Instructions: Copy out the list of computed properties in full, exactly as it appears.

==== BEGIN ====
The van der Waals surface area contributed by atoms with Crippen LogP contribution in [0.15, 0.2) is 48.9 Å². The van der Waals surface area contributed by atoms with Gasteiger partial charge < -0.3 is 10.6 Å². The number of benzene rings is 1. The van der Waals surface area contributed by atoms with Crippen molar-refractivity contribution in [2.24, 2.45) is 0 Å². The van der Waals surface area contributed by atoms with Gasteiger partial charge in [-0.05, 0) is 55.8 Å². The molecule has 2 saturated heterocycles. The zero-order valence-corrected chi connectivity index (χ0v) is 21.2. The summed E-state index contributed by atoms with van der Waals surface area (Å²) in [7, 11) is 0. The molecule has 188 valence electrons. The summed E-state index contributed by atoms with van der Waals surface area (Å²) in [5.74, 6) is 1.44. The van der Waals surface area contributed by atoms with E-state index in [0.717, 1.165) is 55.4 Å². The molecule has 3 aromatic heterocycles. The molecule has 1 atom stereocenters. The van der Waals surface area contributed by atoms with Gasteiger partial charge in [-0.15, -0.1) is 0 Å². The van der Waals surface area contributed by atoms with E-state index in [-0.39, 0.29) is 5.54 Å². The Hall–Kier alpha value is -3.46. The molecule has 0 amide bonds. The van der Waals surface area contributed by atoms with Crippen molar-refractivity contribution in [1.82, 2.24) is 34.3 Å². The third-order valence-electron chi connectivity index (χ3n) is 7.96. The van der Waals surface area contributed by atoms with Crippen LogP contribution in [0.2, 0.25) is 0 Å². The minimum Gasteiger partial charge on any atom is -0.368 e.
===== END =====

The van der Waals surface area contributed by atoms with Crippen LogP contribution in [0.15, 0.2) is 48.9 Å². The van der Waals surface area contributed by atoms with Gasteiger partial charge < -0.3 is 10.6 Å². The number of benzene rings is 1. The van der Waals surface area contributed by atoms with Crippen molar-refractivity contribution in [2.24, 2.45) is 0 Å². The van der Waals surface area contributed by atoms with Gasteiger partial charge in [-0.05, 0) is 55.8 Å². The molecule has 2 saturated heterocycles. The zero-order valence-corrected chi connectivity index (χ0v) is 21.2. The summed E-state index contributed by atoms with van der Waals surface area (Å²) in [7, 11) is 0. The molecule has 188 valence electrons. The summed E-state index contributed by atoms with van der Waals surface area (Å²) in [5.74, 6) is 1.44. The van der Waals surface area contributed by atoms with E-state index in [0.717, 1.165) is 55.4 Å². The molecule has 3 aromatic heterocycles. The molecule has 1 atom stereocenters. The van der Waals surface area contributed by atoms with Gasteiger partial charge in [-0.15, -0.1) is 0 Å². The van der Waals surface area contributed by atoms with E-state index in [-0.39, 0.29) is 5.54 Å². The Hall–Kier alpha value is -3.46. The molecule has 0 amide bonds. The van der Waals surface area contributed by atoms with Crippen molar-refractivity contribution in [1.82, 2.24) is 34.3 Å². The third-order valence-electron chi connectivity index (χ3n) is 7.96. The van der Waals surface area contributed by atoms with Crippen LogP contribution in [0.2, 0.25) is 0 Å². The minimum Gasteiger partial charge on any atom is -0.368 e.